The impact of group membership on knowledge sharing in Russia and China
Purpose - To explore the contention that, contrary to earlier research suggesting that people in transition economies such as Russia and China have a propensity not to share knowledge, Russians' and Chinese' may in fact be more inclined to share knowledge than people in Western, industrialised countries but that this willingness to share knowledge is highly influenced by group membership. Design/methodology/approach - Our argument is based on reviews of previous literature and cases and the authors' own semi-structured interview research conducted with Western and local managers and employees in Russia and China over the past decade. Findings - The research finds that the extent to which group membership influences the processes of knowledge sharing and whether it is impeded or facilitated in Russia and China is determined by both cultural and institutional factors. Practical implications - The paper has important practical implications in providing guidelines on the initiatives that international businesses can implement to create knowledge-sharing organizational cultures in their subsidiary operations in Russia and China. Originality/value - The research is original and adds value to existing literature in that we examine an issue erstwhile not explored in mainstream organizational writings, namely an in-depth consideration of the relationship between groups and knowledge sharing, with particular reference to two emerging markets.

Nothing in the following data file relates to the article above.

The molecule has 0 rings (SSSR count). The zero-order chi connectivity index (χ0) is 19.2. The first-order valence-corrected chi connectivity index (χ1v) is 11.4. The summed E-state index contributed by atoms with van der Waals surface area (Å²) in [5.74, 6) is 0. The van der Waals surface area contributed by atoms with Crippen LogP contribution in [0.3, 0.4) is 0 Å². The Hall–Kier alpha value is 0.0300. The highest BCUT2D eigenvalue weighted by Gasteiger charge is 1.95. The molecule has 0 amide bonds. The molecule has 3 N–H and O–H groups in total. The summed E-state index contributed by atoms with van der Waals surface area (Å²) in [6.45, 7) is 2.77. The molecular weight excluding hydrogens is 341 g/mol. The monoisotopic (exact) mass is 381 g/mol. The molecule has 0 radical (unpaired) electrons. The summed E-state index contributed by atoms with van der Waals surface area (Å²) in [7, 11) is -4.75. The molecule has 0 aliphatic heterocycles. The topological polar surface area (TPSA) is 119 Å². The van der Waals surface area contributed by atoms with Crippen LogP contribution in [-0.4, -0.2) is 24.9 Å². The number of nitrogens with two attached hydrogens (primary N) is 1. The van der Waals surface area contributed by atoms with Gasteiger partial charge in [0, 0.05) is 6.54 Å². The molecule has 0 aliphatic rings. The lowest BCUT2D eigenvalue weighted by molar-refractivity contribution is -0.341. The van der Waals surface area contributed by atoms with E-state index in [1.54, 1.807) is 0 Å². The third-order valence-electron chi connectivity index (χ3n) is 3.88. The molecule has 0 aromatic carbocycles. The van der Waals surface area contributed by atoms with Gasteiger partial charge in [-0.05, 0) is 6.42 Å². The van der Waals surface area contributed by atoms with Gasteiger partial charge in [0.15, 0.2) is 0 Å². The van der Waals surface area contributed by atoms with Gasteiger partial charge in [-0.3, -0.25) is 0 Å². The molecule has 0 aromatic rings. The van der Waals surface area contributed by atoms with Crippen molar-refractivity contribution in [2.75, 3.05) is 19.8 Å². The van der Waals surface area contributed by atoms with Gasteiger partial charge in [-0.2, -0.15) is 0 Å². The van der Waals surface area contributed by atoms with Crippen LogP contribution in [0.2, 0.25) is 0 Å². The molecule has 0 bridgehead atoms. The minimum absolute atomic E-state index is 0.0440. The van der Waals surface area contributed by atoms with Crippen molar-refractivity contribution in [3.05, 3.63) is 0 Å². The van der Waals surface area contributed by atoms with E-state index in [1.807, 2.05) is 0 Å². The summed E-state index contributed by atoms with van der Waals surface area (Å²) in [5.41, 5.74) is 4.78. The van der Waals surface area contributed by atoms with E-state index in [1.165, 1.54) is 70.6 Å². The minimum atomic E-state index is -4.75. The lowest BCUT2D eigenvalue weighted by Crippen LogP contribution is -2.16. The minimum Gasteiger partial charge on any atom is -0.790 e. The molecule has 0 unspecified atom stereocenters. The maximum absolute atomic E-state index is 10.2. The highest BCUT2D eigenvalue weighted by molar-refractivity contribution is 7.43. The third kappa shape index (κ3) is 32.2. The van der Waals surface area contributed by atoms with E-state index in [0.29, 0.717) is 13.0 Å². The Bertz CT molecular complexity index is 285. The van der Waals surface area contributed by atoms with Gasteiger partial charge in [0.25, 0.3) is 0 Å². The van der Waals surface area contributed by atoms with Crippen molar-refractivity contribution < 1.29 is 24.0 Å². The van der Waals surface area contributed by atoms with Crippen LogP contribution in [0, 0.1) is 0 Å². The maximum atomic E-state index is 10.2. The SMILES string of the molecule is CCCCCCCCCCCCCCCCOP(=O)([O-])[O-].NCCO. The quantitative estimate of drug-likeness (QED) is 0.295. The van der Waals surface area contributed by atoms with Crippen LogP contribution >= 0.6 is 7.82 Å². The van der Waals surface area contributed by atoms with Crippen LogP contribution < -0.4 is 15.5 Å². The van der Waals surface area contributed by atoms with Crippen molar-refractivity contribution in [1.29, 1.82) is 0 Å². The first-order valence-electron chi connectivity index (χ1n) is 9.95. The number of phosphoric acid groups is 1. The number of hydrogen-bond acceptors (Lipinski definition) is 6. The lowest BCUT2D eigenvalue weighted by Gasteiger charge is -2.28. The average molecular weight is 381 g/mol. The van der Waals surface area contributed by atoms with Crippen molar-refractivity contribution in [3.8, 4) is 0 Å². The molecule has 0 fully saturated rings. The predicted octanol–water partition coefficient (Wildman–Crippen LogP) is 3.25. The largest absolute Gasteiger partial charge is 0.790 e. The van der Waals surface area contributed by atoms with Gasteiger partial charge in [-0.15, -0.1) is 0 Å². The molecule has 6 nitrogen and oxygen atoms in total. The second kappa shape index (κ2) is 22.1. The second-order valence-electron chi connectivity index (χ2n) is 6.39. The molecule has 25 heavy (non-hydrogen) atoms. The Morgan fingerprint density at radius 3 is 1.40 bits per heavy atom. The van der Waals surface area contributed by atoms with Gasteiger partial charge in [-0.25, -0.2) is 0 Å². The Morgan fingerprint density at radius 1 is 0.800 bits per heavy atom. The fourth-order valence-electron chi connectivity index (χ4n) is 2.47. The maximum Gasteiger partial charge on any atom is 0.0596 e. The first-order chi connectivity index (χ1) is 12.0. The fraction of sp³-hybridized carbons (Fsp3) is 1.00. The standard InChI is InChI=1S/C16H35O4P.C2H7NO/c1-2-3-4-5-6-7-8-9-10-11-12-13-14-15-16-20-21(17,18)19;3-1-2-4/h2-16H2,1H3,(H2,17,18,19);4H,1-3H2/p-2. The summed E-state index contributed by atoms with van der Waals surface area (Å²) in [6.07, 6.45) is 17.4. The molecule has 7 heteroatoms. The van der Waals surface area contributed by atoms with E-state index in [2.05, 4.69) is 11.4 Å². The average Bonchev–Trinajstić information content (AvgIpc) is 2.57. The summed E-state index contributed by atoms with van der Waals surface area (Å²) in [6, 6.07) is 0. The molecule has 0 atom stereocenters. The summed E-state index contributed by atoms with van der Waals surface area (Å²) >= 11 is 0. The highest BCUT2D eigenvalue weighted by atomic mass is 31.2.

International Journal of Emerging Markets
Human Resources Management